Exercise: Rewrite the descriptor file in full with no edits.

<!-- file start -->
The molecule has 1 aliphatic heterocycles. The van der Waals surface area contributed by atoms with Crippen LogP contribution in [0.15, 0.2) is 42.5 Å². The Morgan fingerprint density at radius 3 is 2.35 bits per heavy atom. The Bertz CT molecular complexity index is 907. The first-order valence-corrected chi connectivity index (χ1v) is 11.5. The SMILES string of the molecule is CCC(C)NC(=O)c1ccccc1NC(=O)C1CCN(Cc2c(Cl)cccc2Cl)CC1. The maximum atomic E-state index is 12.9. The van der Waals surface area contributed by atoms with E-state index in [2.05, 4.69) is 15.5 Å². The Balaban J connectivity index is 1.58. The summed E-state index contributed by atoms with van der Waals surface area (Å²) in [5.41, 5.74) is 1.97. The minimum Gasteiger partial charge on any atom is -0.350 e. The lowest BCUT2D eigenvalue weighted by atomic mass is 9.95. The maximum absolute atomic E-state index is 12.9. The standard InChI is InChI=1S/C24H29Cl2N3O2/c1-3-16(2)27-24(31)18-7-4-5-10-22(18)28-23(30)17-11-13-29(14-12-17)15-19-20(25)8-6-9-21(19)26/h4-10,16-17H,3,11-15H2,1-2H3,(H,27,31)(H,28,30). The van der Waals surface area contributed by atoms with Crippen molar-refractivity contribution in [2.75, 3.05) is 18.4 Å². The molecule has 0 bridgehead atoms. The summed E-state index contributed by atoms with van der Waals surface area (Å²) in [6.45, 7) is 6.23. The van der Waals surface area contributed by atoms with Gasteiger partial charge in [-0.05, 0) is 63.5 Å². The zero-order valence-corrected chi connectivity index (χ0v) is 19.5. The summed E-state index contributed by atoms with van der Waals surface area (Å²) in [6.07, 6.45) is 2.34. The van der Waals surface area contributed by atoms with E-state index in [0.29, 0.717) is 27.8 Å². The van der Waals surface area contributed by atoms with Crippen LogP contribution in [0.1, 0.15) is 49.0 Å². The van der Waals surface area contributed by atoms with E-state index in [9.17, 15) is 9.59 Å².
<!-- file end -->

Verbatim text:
The molecule has 1 aliphatic heterocycles. The van der Waals surface area contributed by atoms with Crippen LogP contribution in [0.15, 0.2) is 42.5 Å². The Morgan fingerprint density at radius 3 is 2.35 bits per heavy atom. The Bertz CT molecular complexity index is 907. The first-order valence-corrected chi connectivity index (χ1v) is 11.5. The SMILES string of the molecule is CCC(C)NC(=O)c1ccccc1NC(=O)C1CCN(Cc2c(Cl)cccc2Cl)CC1. The maximum atomic E-state index is 12.9. The van der Waals surface area contributed by atoms with E-state index in [2.05, 4.69) is 15.5 Å². The Balaban J connectivity index is 1.58. The summed E-state index contributed by atoms with van der Waals surface area (Å²) in [5.41, 5.74) is 1.97. The minimum Gasteiger partial charge on any atom is -0.350 e. The lowest BCUT2D eigenvalue weighted by atomic mass is 9.95. The maximum absolute atomic E-state index is 12.9. The standard InChI is InChI=1S/C24H29Cl2N3O2/c1-3-16(2)27-24(31)18-7-4-5-10-22(18)28-23(30)17-11-13-29(14-12-17)15-19-20(25)8-6-9-21(19)26/h4-10,16-17H,3,11-15H2,1-2H3,(H,27,31)(H,28,30). The van der Waals surface area contributed by atoms with Crippen molar-refractivity contribution in [2.75, 3.05) is 18.4 Å². The molecule has 0 bridgehead atoms. The summed E-state index contributed by atoms with van der Waals surface area (Å²) in [6.45, 7) is 6.23. The van der Waals surface area contributed by atoms with Gasteiger partial charge in [-0.05, 0) is 63.5 Å². The zero-order valence-corrected chi connectivity index (χ0v) is 19.5. The summed E-state index contributed by atoms with van der Waals surface area (Å²) in [6.07, 6.45) is 2.34. The van der Waals surface area contributed by atoms with E-state index in [0.29, 0.717) is 27.8 Å². The van der Waals surface area contributed by atoms with Crippen LogP contribution in [0.1, 0.15) is 49.0 Å². The van der Waals surface area contributed by atoms with E-state index in [9.17, 15) is 9.59 Å².